It's true: there really are more disasters than there used to be

And the next victim may be the insurance industry.

The world really is becoming a more dangerous place. An authoritative report published today documents an alarming worldwide increase in floods, hurricanes, storms and other climatic catastrophes over the last few years.

Losses from such "weather-related disasters" in the 1990s are so far running at six times the level of the 1980s, says the report, by Washington's prestigious Worldwatch Institute. And, it says, this may just be "a preview of things to come", as global warming takes hold.

Insurance firms, who have seen their payouts soar in parallel with the costs of the catastrophes, are warning that the trend could "bankrupt" their industry. They are so concerned that a worldwide alliance of more than 50 companies will next week issue an unprecedented appeal to governments at international negotiations in Geneva to cap emissions of the pollution that causes the climatic change.

"During the past five years," says the report, "the world has experienced unprecedented damage from weather-related disasters". It calculates that they cost the world $162bn (pounds 105bn) during the first half of the 1990s, compared to just $54bn for the entire decade of the 1980s, which means that the rate of damage has jumped sixfold.

Between 1990 and 1995 the world suffered 16 climatic catastrophes that each cost more than $3bn: up to 1987 there had never been a disaster that cost even as much as $1bn.

These include:

A 170 mph cyclone that hit Bangladesh in May 1991, killing 140,000 people and damaging or destroying more than a million homes. The cost, $3bn, was more than 10 per cent of the country's gross national product.

Hurricane Andrew, the most expensive disaster ever, which virtually flattened more than 160 square miles of Florida in August 1992. Losses reached $30bn, equivalent to the cost of the three previously most expensive US storms put together.

The 1993 flooding of the Mississippi, and the 1994 Italian floods, which cost $12bn and $9.3bn respectively.

Floods in China and North Korea in 1995, which together caused damage worth $21.7bn.

Christopher Flavin, Vice President for Research at the Worldwatch Institute and one of the authors of the report, said last week: "We keep expecting things to return to normal, but they don't. We thought this might be happening in the early part of last year, but then the Asian floods pushed the figures right back up again." It was also one of the worst ever years for hurricanes in the Atlantic, and in the end the year set a new record for disaster losses.

"This has now gone beyond the level at which it could be a simple anomaly," Mr Flavin added. "It is such a sharp change, happening right across the globe, that there really seems to be something happening to the climate."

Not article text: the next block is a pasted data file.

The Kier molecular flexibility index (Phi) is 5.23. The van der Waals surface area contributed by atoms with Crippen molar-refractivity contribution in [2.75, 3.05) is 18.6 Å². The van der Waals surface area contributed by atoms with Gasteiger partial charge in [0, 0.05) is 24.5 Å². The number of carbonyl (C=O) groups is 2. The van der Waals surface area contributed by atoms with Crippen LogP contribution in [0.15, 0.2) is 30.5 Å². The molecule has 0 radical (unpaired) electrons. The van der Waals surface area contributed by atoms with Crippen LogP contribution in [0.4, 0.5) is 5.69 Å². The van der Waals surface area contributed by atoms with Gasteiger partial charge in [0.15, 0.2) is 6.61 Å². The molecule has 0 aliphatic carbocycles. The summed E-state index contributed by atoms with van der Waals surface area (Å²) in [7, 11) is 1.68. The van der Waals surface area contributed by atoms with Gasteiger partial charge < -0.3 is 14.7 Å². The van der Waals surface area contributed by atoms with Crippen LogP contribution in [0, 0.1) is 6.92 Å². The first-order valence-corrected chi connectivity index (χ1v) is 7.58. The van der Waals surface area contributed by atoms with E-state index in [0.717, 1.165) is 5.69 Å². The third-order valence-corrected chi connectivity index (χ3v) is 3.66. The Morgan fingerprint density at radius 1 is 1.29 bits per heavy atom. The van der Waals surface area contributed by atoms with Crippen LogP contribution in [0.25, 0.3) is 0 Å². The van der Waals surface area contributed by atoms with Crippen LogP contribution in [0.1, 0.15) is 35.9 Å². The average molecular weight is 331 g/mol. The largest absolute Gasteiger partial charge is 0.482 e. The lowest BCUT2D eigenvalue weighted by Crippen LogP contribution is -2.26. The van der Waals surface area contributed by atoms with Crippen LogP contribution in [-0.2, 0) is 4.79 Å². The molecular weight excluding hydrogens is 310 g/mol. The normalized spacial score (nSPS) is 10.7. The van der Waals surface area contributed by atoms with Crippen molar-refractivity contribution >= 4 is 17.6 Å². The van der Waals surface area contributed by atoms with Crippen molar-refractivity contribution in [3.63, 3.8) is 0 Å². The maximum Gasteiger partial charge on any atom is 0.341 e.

The report stops short of blaming global warming for the disasters so far, but says that it is likely to cause more of them in future. Recent studies had concluded that "the coming period of rapid climate change is likely to be erratic, disruptive and unpredictable". It is backed by the latest report of the official Intergovernmental Panel on Climate Change, representing the consensus of more than 2,000 leading scientists, published this month, which says that "the incidence of floods, droughts, fires and heat outbreaks is expected to increase in some regions" as temperatures rise.

Some scientists believe that the warming could greatly increase the power of hurricanes, cyclones and typhoons, producing winds of up to 220mph. One leading insurance expert has predicted that it could even cause Caribbean hurricanes to reach as far north as New York.

The insurance industry has already been badly shaken by Hurricane Andrew. Its costs wiped out seven US insurance companies and the then director of the US National Hurricane Centre estimated that if Andrew had strayed just a little further north, it would have hit Miami and New Orleans, causing damage of $100bn - more than half the capital of all the property and casualty insurance companies in the country.

Franklin Nutter, president of the Reinsurance Association of America, warns: "The insurance industry is first in line to be affected by climate change... It could bankrupt the industry." HR Kaufmann, general manager of Swiss Re, one of Europe's largest insurers, adds: "There is a significant body of scientific evidence indicating that last year's record insured loss from natural catastrophes was not a random occurrence. Failure to act would leave the industry and its policyholders vulnerable to truly disastrous consequences."

Now 56 insurance companies are about to add their weight to calls for strengthening the international treaty to combat climate change, signed at the Earth Summit in Rio four years ago. Next week they will urge governments meeting in Geneva to review the treaty and put a ceiling on emissions that cause global warming.

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